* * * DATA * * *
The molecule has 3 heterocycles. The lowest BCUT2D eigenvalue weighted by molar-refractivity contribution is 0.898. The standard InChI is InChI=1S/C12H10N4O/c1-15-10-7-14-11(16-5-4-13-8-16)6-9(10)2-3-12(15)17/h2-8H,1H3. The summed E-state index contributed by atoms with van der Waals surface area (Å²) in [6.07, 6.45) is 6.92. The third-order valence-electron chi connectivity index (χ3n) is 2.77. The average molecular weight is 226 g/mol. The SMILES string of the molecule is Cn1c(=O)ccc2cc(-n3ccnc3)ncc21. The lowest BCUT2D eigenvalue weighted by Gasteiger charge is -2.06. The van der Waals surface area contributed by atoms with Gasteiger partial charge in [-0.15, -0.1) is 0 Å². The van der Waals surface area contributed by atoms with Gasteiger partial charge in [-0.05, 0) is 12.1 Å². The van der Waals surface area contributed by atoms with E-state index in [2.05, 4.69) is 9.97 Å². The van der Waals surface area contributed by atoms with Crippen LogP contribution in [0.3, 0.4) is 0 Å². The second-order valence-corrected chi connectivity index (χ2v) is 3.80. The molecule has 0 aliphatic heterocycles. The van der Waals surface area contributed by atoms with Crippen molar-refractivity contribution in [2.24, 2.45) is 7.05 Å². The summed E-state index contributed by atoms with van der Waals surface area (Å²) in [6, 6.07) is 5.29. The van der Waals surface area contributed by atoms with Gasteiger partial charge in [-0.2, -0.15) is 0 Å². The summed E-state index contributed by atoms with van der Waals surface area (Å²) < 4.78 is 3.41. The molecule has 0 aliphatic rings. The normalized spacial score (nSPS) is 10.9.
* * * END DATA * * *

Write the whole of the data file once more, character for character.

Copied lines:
The molecule has 3 heterocycles. The lowest BCUT2D eigenvalue weighted by molar-refractivity contribution is 0.898. The standard InChI is InChI=1S/C12H10N4O/c1-15-10-7-14-11(16-5-4-13-8-16)6-9(10)2-3-12(15)17/h2-8H,1H3. The summed E-state index contributed by atoms with van der Waals surface area (Å²) in [6.07, 6.45) is 6.92. The third-order valence-electron chi connectivity index (χ3n) is 2.77. The average molecular weight is 226 g/mol. The SMILES string of the molecule is Cn1c(=O)ccc2cc(-n3ccnc3)ncc21. The lowest BCUT2D eigenvalue weighted by Gasteiger charge is -2.06. The van der Waals surface area contributed by atoms with Gasteiger partial charge in [-0.15, -0.1) is 0 Å². The van der Waals surface area contributed by atoms with Gasteiger partial charge in [-0.05, 0) is 12.1 Å². The van der Waals surface area contributed by atoms with E-state index in [2.05, 4.69) is 9.97 Å². The van der Waals surface area contributed by atoms with Crippen LogP contribution in [0.3, 0.4) is 0 Å². The second-order valence-corrected chi connectivity index (χ2v) is 3.80. The molecule has 0 aliphatic heterocycles. The van der Waals surface area contributed by atoms with Crippen molar-refractivity contribution in [2.24, 2.45) is 7.05 Å². The summed E-state index contributed by atoms with van der Waals surface area (Å²) in [6, 6.07) is 5.29. The van der Waals surface area contributed by atoms with Gasteiger partial charge in [-0.2, -0.15) is 0 Å². The summed E-state index contributed by atoms with van der Waals surface area (Å²) < 4.78 is 3.41. The molecule has 0 aliphatic rings. The normalized spacial score (nSPS) is 10.9.